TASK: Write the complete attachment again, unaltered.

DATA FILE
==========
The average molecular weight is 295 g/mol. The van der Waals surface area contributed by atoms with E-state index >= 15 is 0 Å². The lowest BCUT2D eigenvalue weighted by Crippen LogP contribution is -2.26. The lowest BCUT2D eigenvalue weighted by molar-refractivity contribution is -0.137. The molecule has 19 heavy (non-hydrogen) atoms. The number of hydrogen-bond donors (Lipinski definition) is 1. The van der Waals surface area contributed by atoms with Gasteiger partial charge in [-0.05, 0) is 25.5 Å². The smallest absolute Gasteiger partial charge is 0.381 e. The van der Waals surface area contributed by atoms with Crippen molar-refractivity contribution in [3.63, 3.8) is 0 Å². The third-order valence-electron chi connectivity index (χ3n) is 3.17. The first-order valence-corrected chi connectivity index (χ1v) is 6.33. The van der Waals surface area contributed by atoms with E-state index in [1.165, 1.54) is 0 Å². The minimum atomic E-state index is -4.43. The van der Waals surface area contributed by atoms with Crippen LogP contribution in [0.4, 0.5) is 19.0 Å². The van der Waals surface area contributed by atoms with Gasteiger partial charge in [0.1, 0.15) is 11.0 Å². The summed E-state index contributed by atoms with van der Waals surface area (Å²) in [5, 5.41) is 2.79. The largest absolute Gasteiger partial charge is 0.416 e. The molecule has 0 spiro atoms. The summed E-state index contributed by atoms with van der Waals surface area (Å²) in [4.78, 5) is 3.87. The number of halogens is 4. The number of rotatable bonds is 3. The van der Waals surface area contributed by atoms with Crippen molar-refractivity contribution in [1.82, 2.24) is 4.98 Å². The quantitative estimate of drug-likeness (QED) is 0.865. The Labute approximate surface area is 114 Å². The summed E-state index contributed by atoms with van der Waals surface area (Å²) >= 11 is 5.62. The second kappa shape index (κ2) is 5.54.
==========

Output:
The average molecular weight is 295 g/mol. The van der Waals surface area contributed by atoms with E-state index >= 15 is 0 Å². The lowest BCUT2D eigenvalue weighted by Crippen LogP contribution is -2.26. The lowest BCUT2D eigenvalue weighted by molar-refractivity contribution is -0.137. The molecule has 19 heavy (non-hydrogen) atoms. The number of hydrogen-bond donors (Lipinski definition) is 1. The van der Waals surface area contributed by atoms with Gasteiger partial charge in [-0.05, 0) is 25.5 Å². The smallest absolute Gasteiger partial charge is 0.381 e. The van der Waals surface area contributed by atoms with Crippen molar-refractivity contribution in [3.63, 3.8) is 0 Å². The third-order valence-electron chi connectivity index (χ3n) is 3.17. The first-order valence-corrected chi connectivity index (χ1v) is 6.33. The van der Waals surface area contributed by atoms with E-state index in [1.165, 1.54) is 0 Å². The minimum atomic E-state index is -4.43. The van der Waals surface area contributed by atoms with Crippen LogP contribution in [0.4, 0.5) is 19.0 Å². The van der Waals surface area contributed by atoms with Gasteiger partial charge in [0.1, 0.15) is 11.0 Å². The summed E-state index contributed by atoms with van der Waals surface area (Å²) in [5, 5.41) is 2.79. The largest absolute Gasteiger partial charge is 0.416 e. The molecule has 0 spiro atoms. The summed E-state index contributed by atoms with van der Waals surface area (Å²) in [4.78, 5) is 3.87. The number of halogens is 4. The number of rotatable bonds is 3. The van der Waals surface area contributed by atoms with Crippen molar-refractivity contribution in [1.82, 2.24) is 4.98 Å². The quantitative estimate of drug-likeness (QED) is 0.865. The Labute approximate surface area is 114 Å². The summed E-state index contributed by atoms with van der Waals surface area (Å²) >= 11 is 5.62. The second kappa shape index (κ2) is 5.54.